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Michael Barnes

TreeHouse Reception, Katrina Stories, Breakfast in Austin, Violet Crown Trail

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TreeHouse founder Jason Ballard. Photo: TreeHouse.

TreeHouse founder Jason Ballard. Photo: TreeHouse.

BUSINESS: I was blown away. I must have walked past TreeHouse sustainable hardware store in the Westgate Shopping Center dozens of times. I assumed it was an oversized boutique. Yesterday, I attended a reception there. The staff knows how to teach and please the guest with usable data on building materials, water and air systems, all sorts of things to improve personal health and the health of the planet. And they know how to have a good time. We were there to salute new funding that will allow TreeHouse to expand to other Texas cities, also the release of its Annual, which is less like a corporate report and more like a handy lifestyle magazine. I spent time with owner Jason Ballard, his wife Jenny and yet another interesting, profile-worthy person, Gail Vittori from the Center for Maximum Potential Building Systems, which has become a world leader in sustainable construction. Another big surprise: Prices are already pretty competitive at TreeHouse.

Terrence and Christine Moline at Ruby's BBQ. Photo: Jay Janner / American-Statesman

Terrence and Christine Moline at Ruby’s BBQ. Photo: Jay Janner / American-Statesman

CITY: Why did Katrina evacuees stay in Austin? Sample taken from my story — part of a package — in the American-Statesman: “When Terrence and Christine Moline first walked into Ruby’s BBQ on Guadalupe Street in 2007, they felt transported to Esplanade Avenue in New Orleans. “It’s very warm and rustic,” Terrence says. “It feels as though history has gracefully seeped into the walls.” When Hurricane Katrina hit New Orleans on Aug. 29, 2005, the longtime residents barely escaped. They left behind a recently purchased house — later buried under 10 feet of water and mud — and landed for what they thought would be a temporary stay in Austin. “Immediately, we were welcomed with open arms and offered job opportunities,” Terrence says. “The transition from life in New Orleans to establishing a foundation in Austin was as easy as could be expected, thanks to the people we’ve met who have become our Austin family.”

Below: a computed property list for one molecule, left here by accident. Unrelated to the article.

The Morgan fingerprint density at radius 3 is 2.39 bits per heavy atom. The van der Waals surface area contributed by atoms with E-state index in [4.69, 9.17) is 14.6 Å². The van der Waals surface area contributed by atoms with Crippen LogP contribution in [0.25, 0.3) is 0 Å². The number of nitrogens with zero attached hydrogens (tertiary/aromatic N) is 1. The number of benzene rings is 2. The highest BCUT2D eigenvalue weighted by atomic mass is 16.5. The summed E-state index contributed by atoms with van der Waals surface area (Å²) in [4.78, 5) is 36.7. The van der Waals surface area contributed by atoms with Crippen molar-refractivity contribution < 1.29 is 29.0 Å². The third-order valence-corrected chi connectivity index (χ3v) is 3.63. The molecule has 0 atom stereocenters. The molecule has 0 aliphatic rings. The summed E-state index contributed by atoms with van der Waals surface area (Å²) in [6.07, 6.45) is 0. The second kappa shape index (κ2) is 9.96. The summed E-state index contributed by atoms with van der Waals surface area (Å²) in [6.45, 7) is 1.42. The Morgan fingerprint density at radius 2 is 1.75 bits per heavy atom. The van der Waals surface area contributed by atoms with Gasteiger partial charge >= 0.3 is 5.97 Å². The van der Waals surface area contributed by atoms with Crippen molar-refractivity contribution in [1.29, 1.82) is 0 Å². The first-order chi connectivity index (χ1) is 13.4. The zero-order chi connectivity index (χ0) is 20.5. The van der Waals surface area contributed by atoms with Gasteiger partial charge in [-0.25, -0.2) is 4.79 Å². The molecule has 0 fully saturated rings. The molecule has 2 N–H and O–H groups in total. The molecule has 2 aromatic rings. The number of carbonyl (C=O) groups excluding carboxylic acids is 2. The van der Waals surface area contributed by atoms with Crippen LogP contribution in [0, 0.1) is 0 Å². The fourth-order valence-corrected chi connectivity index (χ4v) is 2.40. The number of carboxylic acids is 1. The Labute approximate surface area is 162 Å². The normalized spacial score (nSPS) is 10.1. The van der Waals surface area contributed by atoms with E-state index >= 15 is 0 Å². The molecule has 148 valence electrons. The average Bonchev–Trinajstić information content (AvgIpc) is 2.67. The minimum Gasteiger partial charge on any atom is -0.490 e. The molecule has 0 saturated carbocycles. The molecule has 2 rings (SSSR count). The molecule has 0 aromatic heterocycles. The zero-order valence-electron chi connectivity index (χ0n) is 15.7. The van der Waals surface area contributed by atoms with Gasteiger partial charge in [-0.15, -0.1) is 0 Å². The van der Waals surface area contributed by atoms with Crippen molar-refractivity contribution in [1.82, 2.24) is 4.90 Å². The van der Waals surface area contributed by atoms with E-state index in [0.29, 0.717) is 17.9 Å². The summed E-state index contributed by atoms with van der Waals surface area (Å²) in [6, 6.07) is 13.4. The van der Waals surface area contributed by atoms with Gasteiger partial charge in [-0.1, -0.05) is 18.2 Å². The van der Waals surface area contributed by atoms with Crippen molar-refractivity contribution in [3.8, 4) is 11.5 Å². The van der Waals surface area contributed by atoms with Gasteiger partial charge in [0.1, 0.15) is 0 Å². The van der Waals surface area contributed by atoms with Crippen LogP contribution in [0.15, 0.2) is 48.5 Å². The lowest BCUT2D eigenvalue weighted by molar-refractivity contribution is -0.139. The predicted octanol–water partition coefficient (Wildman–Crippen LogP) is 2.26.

Breakfast at Elizabeth Street Cafe. Photo: Laura Skelding / American-Statesman

Breakfast at Elizabeth Street Cafe. Photo: Laura Skelding / American-Statesman

FOOD: Breakfast options grow in Austin. Sample taken from Matthew Odam‘s invaluable guide in the American-Statesman:  “People call breakfast the most important meal of the day, but we just love talking about brunch. Maybe it’s because people brunch on the weekend, when most folks have more time to unspool into their day — and drink mimosas. Maybe it’s because people want every last second of sleep during the week and start their days in a frenzy with little time to consider sitting down to eat breakfast. Brunch is sexy; breakfast boring. But some people still appreciate a good breakfast. Maybe you don’t have to work every weekday morning. Maybe you’re taking the day off. Maybe you have a business meeting. Maybe you have the luxury of starting your work day whenever you please. For you, I offer this list of 18 restaurants in Austin where you can get a good sit-down breakfast. Not brunch. And not just on the weekends.”

WEB081715 aus fit citySPORTS: The first six miles of the Violet Crown Trail have opened. Sample taken from Pam LeBlanc‘s swell story in the American-Statesman: “Just a few hundred yards from U.S. 290, along a new trail that dips into rocky ravines and winds along Gaines Creek, chirping birds and rustling leaves swallow the sounds of traffic. Last Friday, the city unveiled the first 6 miles of the long-awaited Violet Crown Trail, which ultimately will stretch 30 miles from downtown Austin to Hays County. A pair of stone pillars, a small shade awning, a trail map and a park bench mark the trailhead, tucked just to the east of Spec’s in Sunset Valley. This inaugural section of trail weaves through thickets of ashe juniper and oak and clatters over limestone “What you hear here is nature,” says George Cofer, executive director of the Hill Country Conservancy, a nonprofit land trust that works to preserve open space and has spearheaded the effort to build the trail. “In the early morning it’s extraordinary.”